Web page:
Commentary

October 27, 2016
 

AV College means good jobs; Measure AV deserves our support

by Dennis Anderson
special to Aerotech News

Fresh out of the Army in 1975, I returned from Cold War Europe with the news fresh that we were evacuating thousands of our allies and troops by helicopter from the rooftops of the Saigon Embassy.

With a Cold War confrontation a constant, and a hot war still dividing our nation, I restarted my education at L.A. Pierce College in Woodland Hills, Calif., on the G.I. Bill with the aim of finding work that would make a difference.

The classes I took there as a communicator gave me the tools for a four-decade career in writing, reporting and editing. The classes at Pierce College in 1975 also provided the bedrock preparation I needed to deploy to Iraq as an embedded reporter in 2003 with the California National Guard.

That is what community colleges do. They provide a foundation for jobs, and better than jobs, for careers. I was able to attend a good college at a fraction of the cost of a university, and in return for my efforts and study, I managed a life-long career that was fulfilling, rewarding, and made a contribution.

This is why I support Measure AV, the Antelope Valley College long-term bond that will secure financing for infrastructure and needed overhaul at AVC for the next 40 years. It matters. It matters if you are heading from community college to university, or into the job market, or if your children are headed that direction, as many of them will be.

Community colleges remain the best bargain in higher education in the nation. Measure AV funds would improve AV College and cannot be taken away, and qualify the college for matching funds from California that would go to other communities.

At Antelope Valley College, the campus and its leadership are headed in the right direction, toward the future. More than 600 of AVC’s approximately 15,000 students are veterans of military service, most of them studying on the G.I. Bill. For them, community college offers the best prospects for transition from soldier, sailor, airman, or Marine – to success in the civilian job market.

Through its nursing program, by itself, AV College has contributed life-saving career RNs to the ranks of the local healthcare industry. They are your nurses, trained at our community college.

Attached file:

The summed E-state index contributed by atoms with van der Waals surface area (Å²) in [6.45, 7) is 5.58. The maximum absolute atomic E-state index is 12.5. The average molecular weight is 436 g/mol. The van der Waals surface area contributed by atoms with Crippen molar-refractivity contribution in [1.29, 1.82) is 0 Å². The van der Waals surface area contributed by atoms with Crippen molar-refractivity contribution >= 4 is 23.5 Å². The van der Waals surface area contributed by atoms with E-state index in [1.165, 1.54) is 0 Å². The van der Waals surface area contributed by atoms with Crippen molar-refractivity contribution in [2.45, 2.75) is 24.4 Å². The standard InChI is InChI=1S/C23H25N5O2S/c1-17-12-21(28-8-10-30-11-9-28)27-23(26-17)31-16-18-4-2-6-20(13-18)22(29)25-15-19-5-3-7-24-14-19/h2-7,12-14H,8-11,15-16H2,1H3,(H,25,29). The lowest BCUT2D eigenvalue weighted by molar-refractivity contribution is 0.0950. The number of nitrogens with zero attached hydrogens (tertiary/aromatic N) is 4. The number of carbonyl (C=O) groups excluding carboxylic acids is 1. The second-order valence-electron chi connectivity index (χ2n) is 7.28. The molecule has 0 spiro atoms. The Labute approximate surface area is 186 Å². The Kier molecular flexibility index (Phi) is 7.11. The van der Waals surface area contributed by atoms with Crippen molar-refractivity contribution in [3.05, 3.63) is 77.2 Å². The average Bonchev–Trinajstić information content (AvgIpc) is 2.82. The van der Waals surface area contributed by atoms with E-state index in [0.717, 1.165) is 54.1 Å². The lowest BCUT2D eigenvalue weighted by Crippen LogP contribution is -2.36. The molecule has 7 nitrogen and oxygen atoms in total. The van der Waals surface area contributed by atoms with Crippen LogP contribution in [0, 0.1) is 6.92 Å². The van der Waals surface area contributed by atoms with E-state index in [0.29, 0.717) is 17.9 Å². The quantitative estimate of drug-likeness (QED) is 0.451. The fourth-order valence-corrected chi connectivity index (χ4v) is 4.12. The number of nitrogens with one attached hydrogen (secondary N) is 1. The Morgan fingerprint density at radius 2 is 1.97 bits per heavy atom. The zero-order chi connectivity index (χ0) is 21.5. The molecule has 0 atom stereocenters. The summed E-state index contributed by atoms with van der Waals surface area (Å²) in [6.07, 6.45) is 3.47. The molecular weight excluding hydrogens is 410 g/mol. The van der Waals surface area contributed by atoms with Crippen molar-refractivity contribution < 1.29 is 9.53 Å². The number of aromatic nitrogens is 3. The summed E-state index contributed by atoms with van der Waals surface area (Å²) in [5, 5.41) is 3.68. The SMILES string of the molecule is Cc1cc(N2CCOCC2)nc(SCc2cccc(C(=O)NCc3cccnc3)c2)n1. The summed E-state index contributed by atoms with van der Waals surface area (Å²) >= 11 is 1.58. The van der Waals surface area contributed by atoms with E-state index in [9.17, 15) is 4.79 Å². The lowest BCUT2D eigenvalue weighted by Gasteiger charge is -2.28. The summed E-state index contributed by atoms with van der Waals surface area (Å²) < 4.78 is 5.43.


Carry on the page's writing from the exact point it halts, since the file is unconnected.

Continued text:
Through the effort of its leadership AV College also garnered one of the key program gems in California, to be one of the few community colleges with a Baccalaureate degree program — this one for aircraft structure.

This matters because some of the best paying careers in California reside in the Antelope Valley’s aerospace industry, which has a generation of longtime employees moving quickly into retirement without replacement. Defense hubs like Edwards Air Force Base and Naval Weapons Station China Lake continuously recruit for engineers. With the airframe training available at AV College, the career path leads right into the California job future’s horizon.

What I remember is how much more applicable my communications training was at Pierce College, and how, for a veteran, it enabled me to prepare for success at university, and ultimately, a master’s program from USC. My hope is that people of the Antelope Valley will support Measure AV and provide their friends and family members similar opportunity for success in life and career.

Editor’s note: The writer was editor of the Antelope Valley Press for 16 years, served in Cold War Europe during the Vietnam War Era and deployed to Iraq with the California National Guard as their embed. He has a master’s degree from USC with a specialty in counseling veterans and military families.




All of this week's top headlines to your email every Friday.


 
 

 

Headlines – September 17, 2018

News T-6 hypoxia problem solved, Air Force announces – The rash of hypoxia-like problems in the Air Force’s fleet of T-6 Texan II trainers was primarily caused by fluctuating concentrations of oxygen in the cockpit, the service said Sept. 13.   Military death benefits won’t be stopped by government shutdowns anymore – Military death gratuities...
 
 

News Briefs – September 17, 2018

Putin inspects war games billed as Russia’s biggest-ever Russian President Vladimir Putin inspected a week-long military exercise in eastern Siberia that involves around 300,000 troops and is being billed as Russia’s biggest-ever. Speaking at a firing range in the Chita region Sept. 13, Putin lauded the troops for their “high-level” performance and insisted the war...
 
 
Air Force photograph by Staff Sgt. Danielle Quilla

B-2s conduct hot-pit refueling at Wake Island

Air Force photograph by Staff Sgt. Danielle Quilla Crew chiefs and a fuel distribution operator deployed from Whiteman Air Force Base, Mo., conduct hot-pit refueling on a B-2 Spirit at Wake Island Airfield Sept. 14, 2018. Hot-p...